Many things make this Utah National Parks Road Trip a must on any avid traveler’s bucket list!
Maybe it’s the dramatic red rock landscapes that will make you feel like you’re walking on Mars, the whacky-looking rock formations that pierce the sky, the unparalleled hiking opportunities, and the adventures through the desert.
If you’re currently in the plotting stages of your Utah Mighty 5 road trip, chances are you’re feeling super overwhelmed trying to fit everything in.
Whether you’ve already decided to focus on the state’s national parks or are simply looking for a truly epic guide, we’ve put together the ultimate 8-day itinerary so you can relax and simply focus on enjoying the scenery rather than planning!
Starting in Salt Lake City or Las Vegas (whatever works better for you), this road trip through Utah will have you exploring the contrasting scenery of Zion National Park, traversing the sweeping canyons of Canyonlands National Park, gawking at massive natural arches at Arches National Park, and so much more!
The Best Time to Go on a Utah National Parks Road Trip
Even though you can do this Utah national parks itinerary any time of the year, it’s important to remember that the weather changes can get pretty drastic.
The downside to spring is that the national parks get pretty crowded for that very same reason, so if you’re the type of traveler who prefers a bit more solitude, then fall is your go-to!
Avoid planning a Utah national parks road trip during the summer vacation at all costs, especially if you’re keen to do some hiking.
Most parks get scorching hot, making hiking a true challenge (we’re talking temperatures over 100 degrees!)
If you don’t mind the cold, winter is also another lovely time to visit. Crowds become almost non-existent.
While it’s not a guarantee, you may even get to see snow at some of the parks – the red tones look absolutely stunning when contrasted with white!
Temperatures during the day are bearable if you bring the right gear, but nights do get pretty chilly, so make sure you prepare for that!
Where to Stay on Your Mighty 5 Utah Road Trips
- Zion National Park: Zion Lodge
- Bryce Canyon National Park: Best Western Plus Ruby’s Inn
- Capitol Reef National Park: Capitol Reef Resort
- Arches National Park: Fairfield Inn Moab
- Canyonlands National Park: Fairfield Inn Moab
How to Get Around
Harry Reid International Airport in Las Vegas is 167 miles from Zion National Park or a 3-hour drive. Alternatively, you can also land at Salt Lake City International Airport, but this one is a bit farther away: a 4.40-hour drive.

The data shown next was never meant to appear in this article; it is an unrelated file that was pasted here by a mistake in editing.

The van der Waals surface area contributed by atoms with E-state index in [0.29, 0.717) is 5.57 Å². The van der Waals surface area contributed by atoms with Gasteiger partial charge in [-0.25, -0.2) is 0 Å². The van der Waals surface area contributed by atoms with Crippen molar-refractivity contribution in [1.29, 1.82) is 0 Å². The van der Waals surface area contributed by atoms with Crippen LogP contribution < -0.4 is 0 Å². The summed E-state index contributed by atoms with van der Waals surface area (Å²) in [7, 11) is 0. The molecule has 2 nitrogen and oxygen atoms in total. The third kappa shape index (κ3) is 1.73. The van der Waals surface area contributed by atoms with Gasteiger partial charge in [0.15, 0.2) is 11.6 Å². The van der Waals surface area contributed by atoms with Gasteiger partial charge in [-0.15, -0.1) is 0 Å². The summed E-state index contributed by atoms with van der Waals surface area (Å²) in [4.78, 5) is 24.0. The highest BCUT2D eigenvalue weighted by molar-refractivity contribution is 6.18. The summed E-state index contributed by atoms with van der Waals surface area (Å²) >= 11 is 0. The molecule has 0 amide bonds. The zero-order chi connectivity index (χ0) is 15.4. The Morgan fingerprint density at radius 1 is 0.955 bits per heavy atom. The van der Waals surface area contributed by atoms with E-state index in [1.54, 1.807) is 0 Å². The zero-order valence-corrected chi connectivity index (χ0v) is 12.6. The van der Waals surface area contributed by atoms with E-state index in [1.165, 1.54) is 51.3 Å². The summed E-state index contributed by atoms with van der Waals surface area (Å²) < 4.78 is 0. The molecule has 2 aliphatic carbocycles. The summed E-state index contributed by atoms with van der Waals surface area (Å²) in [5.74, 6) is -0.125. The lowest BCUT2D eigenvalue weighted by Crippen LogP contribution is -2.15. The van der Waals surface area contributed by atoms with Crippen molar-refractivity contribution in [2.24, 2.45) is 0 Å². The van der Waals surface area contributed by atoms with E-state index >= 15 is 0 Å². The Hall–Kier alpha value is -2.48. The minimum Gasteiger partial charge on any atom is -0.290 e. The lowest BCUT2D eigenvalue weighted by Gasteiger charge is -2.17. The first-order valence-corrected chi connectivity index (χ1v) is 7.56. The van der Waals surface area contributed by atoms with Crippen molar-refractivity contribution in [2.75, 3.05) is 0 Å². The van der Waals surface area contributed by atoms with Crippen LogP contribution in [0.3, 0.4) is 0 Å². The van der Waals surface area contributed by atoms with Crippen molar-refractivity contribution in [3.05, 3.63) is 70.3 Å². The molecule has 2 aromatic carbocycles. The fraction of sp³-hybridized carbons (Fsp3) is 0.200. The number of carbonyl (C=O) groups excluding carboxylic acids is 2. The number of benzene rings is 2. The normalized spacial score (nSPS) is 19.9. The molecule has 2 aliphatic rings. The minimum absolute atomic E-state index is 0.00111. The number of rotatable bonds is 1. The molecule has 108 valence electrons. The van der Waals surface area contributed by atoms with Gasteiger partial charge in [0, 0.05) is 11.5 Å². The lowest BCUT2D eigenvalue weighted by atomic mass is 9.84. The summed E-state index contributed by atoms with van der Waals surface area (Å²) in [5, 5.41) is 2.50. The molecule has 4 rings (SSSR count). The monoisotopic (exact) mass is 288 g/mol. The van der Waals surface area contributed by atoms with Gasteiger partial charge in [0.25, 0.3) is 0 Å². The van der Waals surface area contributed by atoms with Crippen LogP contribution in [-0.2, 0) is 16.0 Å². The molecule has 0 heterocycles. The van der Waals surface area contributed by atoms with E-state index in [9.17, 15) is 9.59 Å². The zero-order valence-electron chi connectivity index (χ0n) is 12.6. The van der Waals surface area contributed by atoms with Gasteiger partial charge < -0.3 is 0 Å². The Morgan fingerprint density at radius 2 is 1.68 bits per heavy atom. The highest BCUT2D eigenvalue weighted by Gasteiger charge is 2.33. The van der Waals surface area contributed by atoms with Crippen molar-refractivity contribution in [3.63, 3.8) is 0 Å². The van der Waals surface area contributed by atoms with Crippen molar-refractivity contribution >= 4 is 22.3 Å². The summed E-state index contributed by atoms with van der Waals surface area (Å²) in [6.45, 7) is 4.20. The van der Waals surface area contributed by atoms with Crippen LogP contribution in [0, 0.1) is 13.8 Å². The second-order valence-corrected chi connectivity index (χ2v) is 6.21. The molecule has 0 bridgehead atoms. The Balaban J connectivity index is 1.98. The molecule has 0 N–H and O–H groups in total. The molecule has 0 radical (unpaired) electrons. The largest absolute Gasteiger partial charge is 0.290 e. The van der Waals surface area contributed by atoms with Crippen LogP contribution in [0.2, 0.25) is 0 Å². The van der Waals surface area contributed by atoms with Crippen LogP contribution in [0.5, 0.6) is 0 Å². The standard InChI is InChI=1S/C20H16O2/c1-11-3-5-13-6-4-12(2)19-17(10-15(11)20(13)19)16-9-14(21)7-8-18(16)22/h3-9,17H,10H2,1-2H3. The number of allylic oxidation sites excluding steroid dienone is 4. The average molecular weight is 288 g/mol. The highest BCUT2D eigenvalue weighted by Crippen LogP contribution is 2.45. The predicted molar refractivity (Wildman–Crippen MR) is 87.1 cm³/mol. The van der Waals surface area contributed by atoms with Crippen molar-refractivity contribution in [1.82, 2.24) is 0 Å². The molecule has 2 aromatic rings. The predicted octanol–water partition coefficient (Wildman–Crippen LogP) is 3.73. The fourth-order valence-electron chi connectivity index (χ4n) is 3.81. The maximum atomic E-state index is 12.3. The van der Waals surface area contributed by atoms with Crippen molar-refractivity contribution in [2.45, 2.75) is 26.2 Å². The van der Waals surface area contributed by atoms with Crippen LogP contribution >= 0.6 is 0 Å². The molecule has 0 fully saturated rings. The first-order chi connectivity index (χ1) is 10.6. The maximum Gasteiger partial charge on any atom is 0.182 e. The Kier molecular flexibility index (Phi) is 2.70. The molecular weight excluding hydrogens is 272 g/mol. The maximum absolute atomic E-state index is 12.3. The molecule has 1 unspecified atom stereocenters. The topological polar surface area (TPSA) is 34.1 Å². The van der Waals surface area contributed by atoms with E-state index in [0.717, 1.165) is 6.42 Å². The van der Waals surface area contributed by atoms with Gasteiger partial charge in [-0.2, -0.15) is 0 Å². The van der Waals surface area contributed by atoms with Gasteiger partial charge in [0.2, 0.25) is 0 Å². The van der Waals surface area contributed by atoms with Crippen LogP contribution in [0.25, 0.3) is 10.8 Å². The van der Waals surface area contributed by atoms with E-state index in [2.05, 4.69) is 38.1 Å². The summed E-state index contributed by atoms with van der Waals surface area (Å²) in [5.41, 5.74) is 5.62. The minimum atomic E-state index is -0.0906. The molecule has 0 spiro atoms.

(Unless you want to start your road trip in Arches. Its visitor center is only three and a half hours southeast of Salt Lake City’s airport.)
Either way, the best way to get to the park from the airport is by car. You can choose from several rental car companies and snag good deals at Rental Cars. (We use them.)
Admission to Utah’s Mighty 5
Before you pack your bags, roll down your windows, and venture out on this incredible Utah road trip, we strongly advise you to buy the America the Beautiful Pass to save quite some money.
This pass covers entrance fees for a carload of people or up to 4 adults (depending on whether the park charges admission per person or vehicle).
To give you an idea of how much you can save, here are the entrance fees for Utah Mighty 5 for a private vehicle:
- Zion National Park: $35
- Bryce Canyon National Park: $35
- Capitol Reef National Park: $20
- Arches National Park: $30
- Canyonlands National Park: $30
- TOTAL: $150
However, the national park pass gives you access to all parks above (plus all the rest of the National Park Service) for only $80. That means the pass saves you $70!!
Don’t miss out! Click here to buy your national park pass!
Tips for Your Utah National Parks Road Trip
- Book ahead: always book accommodation early to snag better deals. Many attractions, including national parks, are crowded these days, so the demand for nearby lodges is high. We use Booking.com and Hotels.com to book our lodging because of their easy cancellation policies.
- Buy the pass: the national park pass can save you a nice amount of money, not only on this road trip but on any other trips to national parks you will make within 12 months. It’s a no-brainer!
- Get up early: you’ll want to arrive early at the national parks to avoid the crowds. Remember, the early bird catches the worm!
- Bring plenty of water: it’s crucial to stay well-hydrated, so pack enough water for each hike (as well as snacks and sun protection).
Utah National Parks Road Trip Itinerary
Here’s our itinerary for a road trip to Utah national parks (Utah Mighty 5 road trip):
Day 1: Drive from Las Vegas (or Salt Lake City) to Zion National Park